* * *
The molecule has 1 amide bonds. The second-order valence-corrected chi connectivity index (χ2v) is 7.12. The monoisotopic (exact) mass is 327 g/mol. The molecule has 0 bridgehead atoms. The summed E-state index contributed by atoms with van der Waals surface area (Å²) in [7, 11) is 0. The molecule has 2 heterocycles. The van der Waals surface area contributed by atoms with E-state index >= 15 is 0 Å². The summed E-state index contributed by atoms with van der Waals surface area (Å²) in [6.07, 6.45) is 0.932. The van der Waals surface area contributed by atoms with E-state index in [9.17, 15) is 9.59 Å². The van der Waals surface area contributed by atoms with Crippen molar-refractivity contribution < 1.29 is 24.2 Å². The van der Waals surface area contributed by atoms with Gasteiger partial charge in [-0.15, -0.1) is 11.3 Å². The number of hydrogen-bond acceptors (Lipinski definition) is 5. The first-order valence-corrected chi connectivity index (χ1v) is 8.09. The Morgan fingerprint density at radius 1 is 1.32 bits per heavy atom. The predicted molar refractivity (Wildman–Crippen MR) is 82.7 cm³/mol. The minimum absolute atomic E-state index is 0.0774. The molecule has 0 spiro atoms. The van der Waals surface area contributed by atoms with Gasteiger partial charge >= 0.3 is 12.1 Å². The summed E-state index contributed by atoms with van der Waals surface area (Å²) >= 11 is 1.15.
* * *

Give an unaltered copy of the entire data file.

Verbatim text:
The molecule has 1 amide bonds. The second-order valence-corrected chi connectivity index (χ2v) is 7.12. The monoisotopic (exact) mass is 327 g/mol. The molecule has 0 bridgehead atoms. The summed E-state index contributed by atoms with van der Waals surface area (Å²) in [7, 11) is 0. The molecule has 2 heterocycles. The van der Waals surface area contributed by atoms with E-state index >= 15 is 0 Å². The summed E-state index contributed by atoms with van der Waals surface area (Å²) in [6.07, 6.45) is 0.932. The van der Waals surface area contributed by atoms with E-state index in [9.17, 15) is 9.59 Å². The van der Waals surface area contributed by atoms with Crippen molar-refractivity contribution < 1.29 is 24.2 Å². The van der Waals surface area contributed by atoms with Gasteiger partial charge in [-0.15, -0.1) is 11.3 Å². The number of hydrogen-bond acceptors (Lipinski definition) is 5. The first-order valence-corrected chi connectivity index (χ1v) is 8.09. The Morgan fingerprint density at radius 1 is 1.32 bits per heavy atom. The predicted molar refractivity (Wildman–Crippen MR) is 82.7 cm³/mol. The minimum absolute atomic E-state index is 0.0774. The molecule has 0 spiro atoms. The van der Waals surface area contributed by atoms with Gasteiger partial charge >= 0.3 is 12.1 Å². The summed E-state index contributed by atoms with van der Waals surface area (Å²) >= 11 is 1.15.